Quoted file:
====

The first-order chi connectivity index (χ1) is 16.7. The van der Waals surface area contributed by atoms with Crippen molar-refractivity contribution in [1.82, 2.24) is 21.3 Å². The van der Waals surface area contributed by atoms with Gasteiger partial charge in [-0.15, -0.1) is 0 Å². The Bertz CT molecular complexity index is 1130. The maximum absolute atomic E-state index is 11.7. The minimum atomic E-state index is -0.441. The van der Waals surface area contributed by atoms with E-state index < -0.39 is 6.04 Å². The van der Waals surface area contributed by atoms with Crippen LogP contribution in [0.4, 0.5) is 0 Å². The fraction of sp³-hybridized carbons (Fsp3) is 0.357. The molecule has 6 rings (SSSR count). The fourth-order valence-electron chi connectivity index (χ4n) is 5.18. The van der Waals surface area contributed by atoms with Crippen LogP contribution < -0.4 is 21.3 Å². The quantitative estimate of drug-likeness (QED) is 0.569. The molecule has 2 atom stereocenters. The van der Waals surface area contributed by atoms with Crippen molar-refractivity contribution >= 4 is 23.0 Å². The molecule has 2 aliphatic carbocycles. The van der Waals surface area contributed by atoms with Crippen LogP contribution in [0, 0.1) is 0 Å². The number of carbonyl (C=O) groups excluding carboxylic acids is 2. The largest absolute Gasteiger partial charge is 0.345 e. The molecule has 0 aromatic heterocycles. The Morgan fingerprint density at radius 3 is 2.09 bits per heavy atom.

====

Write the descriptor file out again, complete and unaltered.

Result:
The first-order chi connectivity index (χ1) is 16.7. The van der Waals surface area contributed by atoms with Crippen molar-refractivity contribution in [1.82, 2.24) is 21.3 Å². The van der Waals surface area contributed by atoms with Gasteiger partial charge in [-0.15, -0.1) is 0 Å². The Bertz CT molecular complexity index is 1130. The maximum absolute atomic E-state index is 11.7. The minimum atomic E-state index is -0.441. The van der Waals surface area contributed by atoms with E-state index < -0.39 is 6.04 Å². The van der Waals surface area contributed by atoms with Crippen LogP contribution in [0.4, 0.5) is 0 Å². The fraction of sp³-hybridized carbons (Fsp3) is 0.357. The molecule has 6 rings (SSSR count). The fourth-order valence-electron chi connectivity index (χ4n) is 5.18. The van der Waals surface area contributed by atoms with Crippen LogP contribution < -0.4 is 21.3 Å². The quantitative estimate of drug-likeness (QED) is 0.569. The molecule has 2 atom stereocenters. The van der Waals surface area contributed by atoms with Crippen molar-refractivity contribution >= 4 is 23.0 Å². The molecule has 2 aliphatic carbocycles. The van der Waals surface area contributed by atoms with Crippen LogP contribution in [0, 0.1) is 0 Å². The number of carbonyl (C=O) groups excluding carboxylic acids is 2. The largest absolute Gasteiger partial charge is 0.345 e. The molecule has 0 aromatic heterocycles. The Morgan fingerprint density at radius 3 is 2.09 bits per heavy atom.